Vive Paris And Vive La Couleur: What Berluti Has Done To Make Men’s Feet Fashionable
For a die-hard shoe aficionado, the Berluti moniker probably resonates the same way that Franck Muller’s name does for a WIS: overpriced, under-crafted, and something that clueless wanabees might buy.
But let’s not forget something important: Berluti, like Franck Muller, was a game changer.
As much as I wouldn’t be caught dead wearing a Franck Muller on my wrist, Berluti for me is one of the greatest shoe brands ever.
Sure, these shoes may not have the amazing details of some Japanese makes, or the classic and sturdy manufacture of some English brands, but what they do have is Parisian panache mixed with a great big dose of sex appeal.
The city of light in 1882
But before being sexy and Parisian, Berluti was Italian.
The young Alessandro Berluti started his career making leather seats and reins as well as wooden carriages. But it was only when he entered into an apprenticeship with a local master cobbler that the history of shoemaking would change.
In 1882, skills now honed, he headed out on the road, ready to discover the world. A few years of journeying finally led him to Paris, the city of light.
The newly established grand hotels of Paris welcomed an international clientele in search of Parisian chic.
It was here, between the grandiose Opéra and the regal Tuilerie gardens, that the young Berluti set up his own workshop to craft boots and shoes for the well-heeled, who could be extremely exacting clients.
A rainbow at your feet
In the 1990s, when I started to get interested in shoes, looking at the high end of the spectrum you had the choice between John Lobb, Church’s, and Weston with a great deal of choice between black and dark brown. And if you were feeling rakish, you could go wild and opt for light brown.
All these shoes were well-made, classic, conservative . . . and soooooo boring.
Berluti, who had by now created a ready-to-wear collection under the artistic guidance of his heirs, cousins Talbinio Berluti and Olga Berluti, was offering shapes never before seen with a firework of color options (called patina), where each and every pair was hand-colored to the desires of the clients.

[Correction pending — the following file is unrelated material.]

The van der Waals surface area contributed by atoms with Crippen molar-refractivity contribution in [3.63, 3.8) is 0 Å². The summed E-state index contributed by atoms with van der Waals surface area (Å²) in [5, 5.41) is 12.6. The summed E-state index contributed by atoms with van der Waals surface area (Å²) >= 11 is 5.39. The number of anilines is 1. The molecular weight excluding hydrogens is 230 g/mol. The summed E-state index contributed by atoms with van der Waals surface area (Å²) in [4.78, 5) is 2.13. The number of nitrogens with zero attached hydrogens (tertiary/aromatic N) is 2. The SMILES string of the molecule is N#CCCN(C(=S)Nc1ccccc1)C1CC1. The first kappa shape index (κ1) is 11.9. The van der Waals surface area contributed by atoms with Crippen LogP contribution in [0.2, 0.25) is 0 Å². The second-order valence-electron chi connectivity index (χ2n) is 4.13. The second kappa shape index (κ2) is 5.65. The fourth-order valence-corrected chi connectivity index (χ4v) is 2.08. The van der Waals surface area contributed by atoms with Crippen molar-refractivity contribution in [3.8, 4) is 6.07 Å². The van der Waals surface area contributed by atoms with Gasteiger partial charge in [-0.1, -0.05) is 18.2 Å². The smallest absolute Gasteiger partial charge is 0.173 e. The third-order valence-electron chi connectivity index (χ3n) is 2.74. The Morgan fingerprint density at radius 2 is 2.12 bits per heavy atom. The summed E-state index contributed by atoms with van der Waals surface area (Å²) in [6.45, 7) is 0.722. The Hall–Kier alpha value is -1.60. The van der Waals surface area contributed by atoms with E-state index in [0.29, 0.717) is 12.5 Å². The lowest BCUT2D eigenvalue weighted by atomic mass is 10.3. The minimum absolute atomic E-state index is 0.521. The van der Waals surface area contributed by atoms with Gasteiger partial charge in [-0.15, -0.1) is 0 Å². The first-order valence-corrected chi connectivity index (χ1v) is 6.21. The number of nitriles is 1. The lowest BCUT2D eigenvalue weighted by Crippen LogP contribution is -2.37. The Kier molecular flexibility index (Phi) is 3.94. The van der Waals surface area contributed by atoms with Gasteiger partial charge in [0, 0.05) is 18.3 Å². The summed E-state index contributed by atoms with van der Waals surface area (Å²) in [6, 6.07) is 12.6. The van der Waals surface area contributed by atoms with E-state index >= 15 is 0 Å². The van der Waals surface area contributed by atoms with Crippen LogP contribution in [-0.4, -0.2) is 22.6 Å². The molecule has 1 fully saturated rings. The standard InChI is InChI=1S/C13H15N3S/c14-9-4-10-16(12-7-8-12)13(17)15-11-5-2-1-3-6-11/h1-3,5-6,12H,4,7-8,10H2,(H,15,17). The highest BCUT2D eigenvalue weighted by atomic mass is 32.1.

You had a rainbow at your feet: this was champagne, sex, drugs, and rock ’n’ roll all in one. It was vibrant, decadent, and fun.
And it was impossible to go back.
Sure, the shoes were expensive, really expensive if you looked too clinically at how they were made. But no one buys a pair of sturdy shoes today to last a lifetime; that’s a bit like saying you buy a watch to tell the time!
And Berluti, with its surprising and playful lasts (the shape of the shoe, particularly the toe area) born of Olga Berluti’s creatively prolific mind, was adding music to our footsteps.
Vive la liberté
A. Lange & Söhne woke up a sleepy Swiss watch industry with its movements basking in splendid brilliance and immaculate finishing. We owe the German brand the fact that today the movement finish of most high-end timepieces is much more elaborate than what it was 20 years ago – in the same way that Berluti inspired many of these traditional shoemakers to experiment and innovate in terms of lasts and colors.
Pierre Corthay of the eponymous brand opened his own workshops after working at Berluti for a few years, and his creations retain the “Berluti touch.” Even brands as conservative as the Hermès-owned John Lobb (which can probably be called the Patek Philippe of shoemaking) is now offering products with green and purple patina!
In the 1960s, female activists were burning their bras in a fight for female rights and liberties. We men didn’t have to go to such extremes as burning our undergarments; we had Berluti to liberate our feet – which consequently influenced us to replace the sacrosanct dark blue and grey office “uniform” with the more playful sartorial attire we enjoy today.
And where Italian and British styles were already firmly in place in the world of shoes, Berluti created an immediately recognizable Parisian style (we can’t refer to a general French style as no respectable Parisian would ever consider him- or herself “French”; Paris is smack in the middle of the universe, you know).
I can only sign off by saying vive la liberté, vive la couleur, et vive Paris (and a bit of viva Italia considering the origins of Berluti).
For more information, please visit www.berluti.com.